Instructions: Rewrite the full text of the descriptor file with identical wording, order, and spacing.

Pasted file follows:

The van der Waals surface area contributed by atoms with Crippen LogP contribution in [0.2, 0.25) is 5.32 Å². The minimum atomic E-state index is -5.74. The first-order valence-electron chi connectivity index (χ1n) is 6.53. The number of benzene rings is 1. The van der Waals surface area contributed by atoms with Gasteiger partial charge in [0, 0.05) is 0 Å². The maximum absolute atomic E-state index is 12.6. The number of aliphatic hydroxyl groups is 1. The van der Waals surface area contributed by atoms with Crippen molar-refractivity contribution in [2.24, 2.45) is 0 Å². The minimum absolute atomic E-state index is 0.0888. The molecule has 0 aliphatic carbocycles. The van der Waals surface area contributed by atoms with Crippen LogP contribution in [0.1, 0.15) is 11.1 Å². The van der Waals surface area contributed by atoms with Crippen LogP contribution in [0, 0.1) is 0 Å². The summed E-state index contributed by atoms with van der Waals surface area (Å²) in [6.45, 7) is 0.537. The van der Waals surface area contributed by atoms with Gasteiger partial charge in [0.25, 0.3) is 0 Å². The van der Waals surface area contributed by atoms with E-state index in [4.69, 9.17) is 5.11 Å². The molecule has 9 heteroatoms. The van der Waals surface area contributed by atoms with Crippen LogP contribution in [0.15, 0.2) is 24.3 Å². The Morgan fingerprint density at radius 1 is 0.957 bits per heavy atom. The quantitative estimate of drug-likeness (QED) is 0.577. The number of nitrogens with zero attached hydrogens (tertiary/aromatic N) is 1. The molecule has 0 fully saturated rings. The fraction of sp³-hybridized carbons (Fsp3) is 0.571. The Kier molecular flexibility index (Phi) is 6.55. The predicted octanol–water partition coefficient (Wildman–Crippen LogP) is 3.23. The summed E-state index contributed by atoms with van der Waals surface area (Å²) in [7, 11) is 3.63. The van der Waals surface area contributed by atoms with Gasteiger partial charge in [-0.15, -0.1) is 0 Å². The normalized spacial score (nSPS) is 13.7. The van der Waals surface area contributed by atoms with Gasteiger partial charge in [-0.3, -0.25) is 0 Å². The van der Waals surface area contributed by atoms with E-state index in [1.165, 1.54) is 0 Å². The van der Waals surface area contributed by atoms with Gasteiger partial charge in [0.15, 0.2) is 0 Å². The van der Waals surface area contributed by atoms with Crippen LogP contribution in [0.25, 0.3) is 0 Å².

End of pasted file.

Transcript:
The van der Waals surface area contributed by atoms with Crippen LogP contribution in [0.2, 0.25) is 5.32 Å². The minimum atomic E-state index is -5.74. The first-order valence-electron chi connectivity index (χ1n) is 6.53. The number of benzene rings is 1. The van der Waals surface area contributed by atoms with Gasteiger partial charge in [0, 0.05) is 0 Å². The maximum absolute atomic E-state index is 12.6. The number of aliphatic hydroxyl groups is 1. The van der Waals surface area contributed by atoms with Crippen molar-refractivity contribution in [2.24, 2.45) is 0 Å². The minimum absolute atomic E-state index is 0.0888. The molecule has 0 aliphatic carbocycles. The van der Waals surface area contributed by atoms with Crippen LogP contribution in [0.1, 0.15) is 11.1 Å². The van der Waals surface area contributed by atoms with Crippen LogP contribution in [0, 0.1) is 0 Å². The summed E-state index contributed by atoms with van der Waals surface area (Å²) in [6.45, 7) is 0.537. The van der Waals surface area contributed by atoms with Gasteiger partial charge in [0.25, 0.3) is 0 Å². The van der Waals surface area contributed by atoms with E-state index in [4.69, 9.17) is 5.11 Å². The molecule has 9 heteroatoms. The van der Waals surface area contributed by atoms with Crippen LogP contribution in [0.15, 0.2) is 24.3 Å². The Morgan fingerprint density at radius 1 is 0.957 bits per heavy atom. The quantitative estimate of drug-likeness (QED) is 0.577. The number of nitrogens with zero attached hydrogens (tertiary/aromatic N) is 1. The molecule has 0 fully saturated rings. The fraction of sp³-hybridized carbons (Fsp3) is 0.571. The Kier molecular flexibility index (Phi) is 6.55. The predicted octanol–water partition coefficient (Wildman–Crippen LogP) is 3.23. The summed E-state index contributed by atoms with van der Waals surface area (Å²) in [7, 11) is 3.63. The van der Waals surface area contributed by atoms with Gasteiger partial charge in [-0.15, -0.1) is 0 Å². The normalized spacial score (nSPS) is 13.7. The van der Waals surface area contributed by atoms with Gasteiger partial charge in [-0.3, -0.25) is 0 Å². The van der Waals surface area contributed by atoms with E-state index in [1.165, 1.54) is 0 Å². The van der Waals surface area contributed by atoms with Gasteiger partial charge in [0.15, 0.2) is 0 Å². The van der Waals surface area contributed by atoms with Crippen LogP contribution in [0.25, 0.3) is 0 Å².